Delhi Election: BJP & SAD Break Alliance, 5 Ways This Is Important
BJP candidate Manjinder Singh Sirsa won over 50 percent of the total votes in Rajouri Garden. 
BJP candidate Manjinder Singh Sirsa won over 50 percent of the total votes in Rajouri Garden. (Photo Courtesy: IANS)

Delhi Election: BJP & SAD Break Alliance, 5 Ways This Is Important

With less than three weeks to go for polling day in Delhi, the BJP and its long-time ally Shiromani Akali Dal have decided to end their alliance in Delhi in the upcoming Assembly elections. The Akalis have announced that they won’t be contesting the elections.

This development is crucial from the point of view of the Delhi elections as well as the alliance between the two parties at the Centre and in Punjab.

But first, the build-up.

An Uneasy Alliance

The BJP and SAD haven’t been on great terms for some time now, particularly after Sukhbir Badal took charge of the Akali Dal.

The two parties contested separately in the Haryana Assembly elections last year and they also had a face-off regarding alleged interference by the then BJP government in Maharashtra in the affairs of Huzur Sahib Gurdwara in Nanded.

However, until last week it did appear that the two parties may make up and contest the Delhi elections together. But BJP released its first list of 57 candidates even when talks were still going on between the two parties.

The SAD had two main demands: six seats and all the nominees contesting on the Akali ‘weighing scales’ symbol.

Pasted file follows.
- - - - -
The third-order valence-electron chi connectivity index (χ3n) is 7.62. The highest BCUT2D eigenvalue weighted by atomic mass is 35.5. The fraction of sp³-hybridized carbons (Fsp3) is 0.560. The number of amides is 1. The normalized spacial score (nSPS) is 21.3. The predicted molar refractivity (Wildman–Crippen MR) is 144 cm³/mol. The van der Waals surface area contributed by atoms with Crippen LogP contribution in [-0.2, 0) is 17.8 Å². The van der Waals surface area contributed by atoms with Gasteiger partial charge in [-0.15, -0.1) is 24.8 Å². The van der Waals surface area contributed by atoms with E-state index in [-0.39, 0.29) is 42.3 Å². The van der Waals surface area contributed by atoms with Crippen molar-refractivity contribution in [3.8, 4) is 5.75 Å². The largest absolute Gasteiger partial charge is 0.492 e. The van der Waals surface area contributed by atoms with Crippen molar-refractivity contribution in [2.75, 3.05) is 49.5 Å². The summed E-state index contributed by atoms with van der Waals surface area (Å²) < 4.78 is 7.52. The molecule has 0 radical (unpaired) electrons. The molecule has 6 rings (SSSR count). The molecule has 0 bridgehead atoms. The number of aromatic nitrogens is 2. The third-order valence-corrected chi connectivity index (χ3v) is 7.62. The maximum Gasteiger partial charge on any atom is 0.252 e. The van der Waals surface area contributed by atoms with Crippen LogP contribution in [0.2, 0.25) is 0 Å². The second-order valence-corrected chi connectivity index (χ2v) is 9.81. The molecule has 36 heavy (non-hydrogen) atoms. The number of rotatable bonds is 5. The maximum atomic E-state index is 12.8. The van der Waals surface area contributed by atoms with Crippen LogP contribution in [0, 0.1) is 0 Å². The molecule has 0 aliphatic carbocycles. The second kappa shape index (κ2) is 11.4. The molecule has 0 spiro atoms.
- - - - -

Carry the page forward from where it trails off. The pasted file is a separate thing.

Also Read : Why BJP Could Dump Akali Dal or Negotiate a Better Deal for Itself

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The BJP was willing to spare Rajouri Garden, Hari Nagar and Kalkaji seats but insisted that Akali candidates contest under the BJP symbol.

The Akalis weren’t willing to do that.

BJP, Akalis Clash on CAA

Akali leader MS Sirsa, who won from Rajouri Garden on an Akali symbol in 2013 and BJP symbol in a bypoll in 2017, said that the CAA lay at the root of the break-up between the two parties.

According to him BJP wanted Akalis to “reconsider its stand that all religions should be included in CAA” and party Chief Sukhbir Badal chose to end the alliance instead of going back on his stand.

Akalis understood that its decision to back CAA and its earlier support for the abrogation of Article 370 hadn’t gone down well in Punjab, with many accusing it of selling out to the RSS.